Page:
The primary advantage to the user is that an e•MMC memory is fully managed and independent from the NAND technology inside. As NAND Flash geometries shrink, the technology becomes more complex to manage in terms of dealing with increased error correction code (ECC)) requirements, wear leveling, and bad block management. NAND Flash is also variable in terms of roadmap changes that require updates to software and perhaps even at the controller level.

e•MMC memory is backward compatible and has a standard interface so that changes to the NAND are transparent to the application. This means that developers don't have to bother with dedicated software to manage the complexity of NAND Flash. e•MMC memory uses standard interfaces and all functions match JEDEC specifications. e•MMC devices are available from different suppliers.

Micron Technology, for example, provides a wide range of densities, 4GB–64GB, with an integrated 16-bit NAND controller that offers more robust management and memory optimization compared to discrete NAND devices. An evolutionary roadmap has already been defined toward 256GB modules. The next step will be the development of higher-density managed NAND memory solutions like solid state drive (SSD) modules and higher performance 32-bit microcontrollers.

All of Micron's e•MMC devices are available in JEDEC-standard 100-ball, 1mm pitch and 153-ball/169-ball, 0.5mm pitch BGA packages, easing the design and validation process that is critical to the fast pace of product development in the automotive segment.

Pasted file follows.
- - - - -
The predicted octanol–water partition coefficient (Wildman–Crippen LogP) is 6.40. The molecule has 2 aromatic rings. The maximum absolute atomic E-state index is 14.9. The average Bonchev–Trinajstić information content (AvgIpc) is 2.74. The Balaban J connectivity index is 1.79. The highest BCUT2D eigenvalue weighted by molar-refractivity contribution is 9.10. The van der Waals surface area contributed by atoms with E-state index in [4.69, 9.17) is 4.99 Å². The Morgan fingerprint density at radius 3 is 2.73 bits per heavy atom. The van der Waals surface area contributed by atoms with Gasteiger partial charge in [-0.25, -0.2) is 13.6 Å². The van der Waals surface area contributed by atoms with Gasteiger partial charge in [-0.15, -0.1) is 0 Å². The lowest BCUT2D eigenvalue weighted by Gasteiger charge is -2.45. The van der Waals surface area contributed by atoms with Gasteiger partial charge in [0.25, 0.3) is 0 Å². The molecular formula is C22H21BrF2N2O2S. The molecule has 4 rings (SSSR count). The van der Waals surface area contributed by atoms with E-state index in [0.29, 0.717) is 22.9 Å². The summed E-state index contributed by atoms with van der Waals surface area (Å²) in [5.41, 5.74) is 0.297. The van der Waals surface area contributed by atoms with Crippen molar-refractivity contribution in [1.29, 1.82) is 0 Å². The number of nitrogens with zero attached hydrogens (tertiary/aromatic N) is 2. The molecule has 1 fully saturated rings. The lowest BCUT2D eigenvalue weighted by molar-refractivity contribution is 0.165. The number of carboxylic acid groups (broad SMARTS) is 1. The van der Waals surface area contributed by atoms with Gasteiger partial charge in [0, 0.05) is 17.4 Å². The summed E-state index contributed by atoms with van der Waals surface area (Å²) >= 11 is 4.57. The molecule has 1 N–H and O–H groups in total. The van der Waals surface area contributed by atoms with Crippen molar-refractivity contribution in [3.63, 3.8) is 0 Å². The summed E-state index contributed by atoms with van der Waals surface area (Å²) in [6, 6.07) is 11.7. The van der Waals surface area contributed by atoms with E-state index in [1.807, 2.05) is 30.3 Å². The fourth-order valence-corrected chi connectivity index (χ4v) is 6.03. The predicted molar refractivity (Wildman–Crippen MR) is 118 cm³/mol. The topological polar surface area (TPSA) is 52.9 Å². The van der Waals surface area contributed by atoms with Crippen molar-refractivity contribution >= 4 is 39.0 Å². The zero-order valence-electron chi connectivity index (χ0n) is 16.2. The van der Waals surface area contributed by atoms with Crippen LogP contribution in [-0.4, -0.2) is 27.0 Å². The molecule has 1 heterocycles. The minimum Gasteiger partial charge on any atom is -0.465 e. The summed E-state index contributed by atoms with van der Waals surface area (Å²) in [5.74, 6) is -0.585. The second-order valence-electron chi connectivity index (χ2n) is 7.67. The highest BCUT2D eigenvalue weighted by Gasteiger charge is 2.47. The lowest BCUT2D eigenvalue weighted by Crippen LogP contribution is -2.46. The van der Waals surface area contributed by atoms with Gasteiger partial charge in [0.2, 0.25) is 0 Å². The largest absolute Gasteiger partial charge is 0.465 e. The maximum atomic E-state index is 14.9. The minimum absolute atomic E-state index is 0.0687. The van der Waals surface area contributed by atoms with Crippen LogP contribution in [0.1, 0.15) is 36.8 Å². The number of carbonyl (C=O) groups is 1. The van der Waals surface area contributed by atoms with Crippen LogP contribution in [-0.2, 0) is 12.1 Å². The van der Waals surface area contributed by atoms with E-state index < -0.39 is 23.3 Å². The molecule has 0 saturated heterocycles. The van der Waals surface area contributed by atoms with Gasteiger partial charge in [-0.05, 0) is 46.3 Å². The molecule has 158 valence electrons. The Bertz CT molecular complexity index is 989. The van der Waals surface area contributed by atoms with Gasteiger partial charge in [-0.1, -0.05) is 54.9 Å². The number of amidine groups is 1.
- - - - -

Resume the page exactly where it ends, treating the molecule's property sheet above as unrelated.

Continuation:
A Dedicated Answer to the Needs of Automotive Applications

Quality is an important factor for the automotive electronics market. Semiconductor products must meet specific automotive-grade certifications. These stringent requirements are vital and can only be met when dedicated quality and reliability programs are put in place. Micron offers one of the broadest memory portfolios for today's automotive electronics industry and, in fact, is the only major memory supplier focused on automotive as a main strategic target market.

In the case of the e•MMC embedded memory architecture, special features have been incorporated to meet automotive requirements. The package has been enhanced with dedicated test-pads for failure analysis. The NAND devices inside the module can be accessed without going through the controller, enabling a full and comprehensive check of the memory bank. e•MMC devices are tested to be fully operational in the temperature range of –40°C to +85°C so that data written into the memory at the lowest end of the temperature range must still be valid when read at peak temperature, and vice-versa. Power-loss protection is another advantage. Smart features have also been implemented to provide the option of infield firmware updates to reduce costs in the event of post-sales system upgrades. Parts Per Million (PPM) reduction programs have been applied across the entire manufacturing and supply chain, with a zero-defect mindset.

But that is not enough. Automotive customers demand even more, such as short cycle time guarantees for failure analysis or a product longevity program to provide peace of mind that the memory that they are designing in today will be available for 10 years or more. A long-term vision and commitment is important to customers in the automotive industry.

Micron has been a leading supplier of memory to the automotive industry and associated markets for more than 20 years and has developed an in-depth understanding of the needs of the segment. A recently opened lab purely dedicated to automotive applications in Munich, Germany, is an example of Micron's willingness to meet the specific needs of car makers with cost-efficient, leading-edge products.